Advanced Bioconjugation Technologies: A Dual-drug Candidate for Treatment of Type 2 Diabetes

Amalie Nørskov

Research output: Book/ReportPh.D. thesis

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Abstract

Bioconjugation is a powerful tool for the introduction of diverse functionalities to biomolecules, enabling the modulation of their properties. This is important for a wide array of applications, including targeted drug delivery and the study of cellular processes. However, site-selective bioconjugation remains challenging, especially when targeting one specific natural amino acid residue in a wild-type protein due to high abundance of each amino acid.
In this thesis, two novel methods for sequence-specific, site-selective bioconjugation of serine has been investigated. Both strategies utilize phosphor-based electrophilic coupling partners for reaction through either a pyrophosphorylation (Strategy 1) or phosphorylation (Strategy 2). A library of peptides was synthesized and screened for reactivity to identify a sequence, amenable to sequence-specific bioconjugation. It was observed that Strategy 2 displayed superior reactivity and selectivity when using fluorophosphonates as electrophiles, with consistent conversion being above 90 % on the key sequence with little to no reaction on control peptides. The high conversion allows for use in recombinant proteins with the key sequence installed.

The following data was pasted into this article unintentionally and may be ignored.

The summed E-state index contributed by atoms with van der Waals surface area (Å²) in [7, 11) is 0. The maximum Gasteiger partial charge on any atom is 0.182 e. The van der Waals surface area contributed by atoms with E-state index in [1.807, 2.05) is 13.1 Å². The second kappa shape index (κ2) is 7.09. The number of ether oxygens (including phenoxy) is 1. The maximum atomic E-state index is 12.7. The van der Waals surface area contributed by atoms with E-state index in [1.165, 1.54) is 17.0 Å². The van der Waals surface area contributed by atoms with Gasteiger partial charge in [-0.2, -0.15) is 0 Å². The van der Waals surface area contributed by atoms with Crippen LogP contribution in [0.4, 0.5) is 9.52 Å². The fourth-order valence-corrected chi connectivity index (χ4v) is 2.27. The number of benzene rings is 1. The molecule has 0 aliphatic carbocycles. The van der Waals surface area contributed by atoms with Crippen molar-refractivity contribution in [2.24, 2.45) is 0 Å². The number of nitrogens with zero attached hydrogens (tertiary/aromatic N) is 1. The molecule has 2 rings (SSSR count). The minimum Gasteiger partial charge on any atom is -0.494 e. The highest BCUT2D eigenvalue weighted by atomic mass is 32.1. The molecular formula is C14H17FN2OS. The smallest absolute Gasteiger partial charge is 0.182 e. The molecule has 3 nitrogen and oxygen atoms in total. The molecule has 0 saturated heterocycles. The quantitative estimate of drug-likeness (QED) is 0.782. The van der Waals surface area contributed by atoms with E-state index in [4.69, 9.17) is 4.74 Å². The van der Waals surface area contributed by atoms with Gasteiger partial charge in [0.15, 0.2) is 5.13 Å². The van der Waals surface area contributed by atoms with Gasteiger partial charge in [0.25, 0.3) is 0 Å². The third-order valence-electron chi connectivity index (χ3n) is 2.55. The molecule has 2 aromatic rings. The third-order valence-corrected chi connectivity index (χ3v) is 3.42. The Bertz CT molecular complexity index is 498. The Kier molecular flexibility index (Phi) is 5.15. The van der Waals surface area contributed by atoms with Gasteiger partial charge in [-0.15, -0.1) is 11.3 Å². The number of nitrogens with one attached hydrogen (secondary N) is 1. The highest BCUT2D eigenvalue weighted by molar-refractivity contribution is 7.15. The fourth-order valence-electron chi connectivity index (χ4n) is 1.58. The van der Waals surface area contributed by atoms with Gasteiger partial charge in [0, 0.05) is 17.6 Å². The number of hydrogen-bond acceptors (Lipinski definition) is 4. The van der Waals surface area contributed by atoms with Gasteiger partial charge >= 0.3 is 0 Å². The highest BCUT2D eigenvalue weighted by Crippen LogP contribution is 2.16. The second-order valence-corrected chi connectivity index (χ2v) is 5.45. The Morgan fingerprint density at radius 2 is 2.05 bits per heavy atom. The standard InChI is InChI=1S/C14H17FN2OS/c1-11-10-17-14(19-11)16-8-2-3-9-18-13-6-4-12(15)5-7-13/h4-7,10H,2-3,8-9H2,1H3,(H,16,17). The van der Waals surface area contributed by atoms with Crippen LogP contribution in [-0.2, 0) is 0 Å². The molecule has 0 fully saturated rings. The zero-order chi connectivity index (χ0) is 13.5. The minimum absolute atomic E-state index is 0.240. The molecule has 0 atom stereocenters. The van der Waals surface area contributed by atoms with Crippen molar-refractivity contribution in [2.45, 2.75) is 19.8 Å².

Two dual-drug candidates were designed consisting of a GLP-1 receptor agonist (GLP-1RA) and a GIP receptor (GIPR) antagonist for the treatment of Type 2 Diabetes (T2D). Combination treatment targeting the receptors of the two incretin hormones, glucagon-like peptide-1 (GLP-1) and glucose dependent insulinotropic polypeptide (GIP), have shown great promise for treatment obesity-related diabetes. The dual-drug candidate I connects a peptide GIPR antagonist to a small molecule GLP-1RA through a lipase-cleavable linker for the stable release of the drug in plasma. Various linkers have been synthesized and are awaiting enzyme studies for the determination of release profiles.
For dual-drug candidate II a GIPR antagonist peptide containing the key sequence was reacted with the fluorophosphonate to introduce an azido-handle in 76 % conversion. The final step of the synthesis of the dual-drug candidate II would be the attachment of an alkyne functionalized GLP-1RA peptide.
In close relation to T2D, insulin resistance or dysfunction of insulin signaling in the brain is observed in patients suffering from Alzheimer’s Disease (AD). This has led to AD being classified as Type 3 Diabetes (T3D). GLP-1RAs have shown promise as neuroprotective agents, but access to the brain is hampered by the low penetrability of the brain barriers. Two fusion proteins, utilizing a novel blood-cerebrospinal fluid barrier (BCSFB) shuttle peptide, were tested in vivo in mice models using lean and diet-induced obesity (DIO) mice. The fusion proteins, consisting of a GLP-1RA and the shuttle peptide, showed significantly decreased acute food intake compared to the GLP-1RA alone, indicating that the shuttle peptide improves brain delivery.
Original languageEnglish
PublisherDTU Chemistry
Number of pages188
Publication statusPublished - 2022

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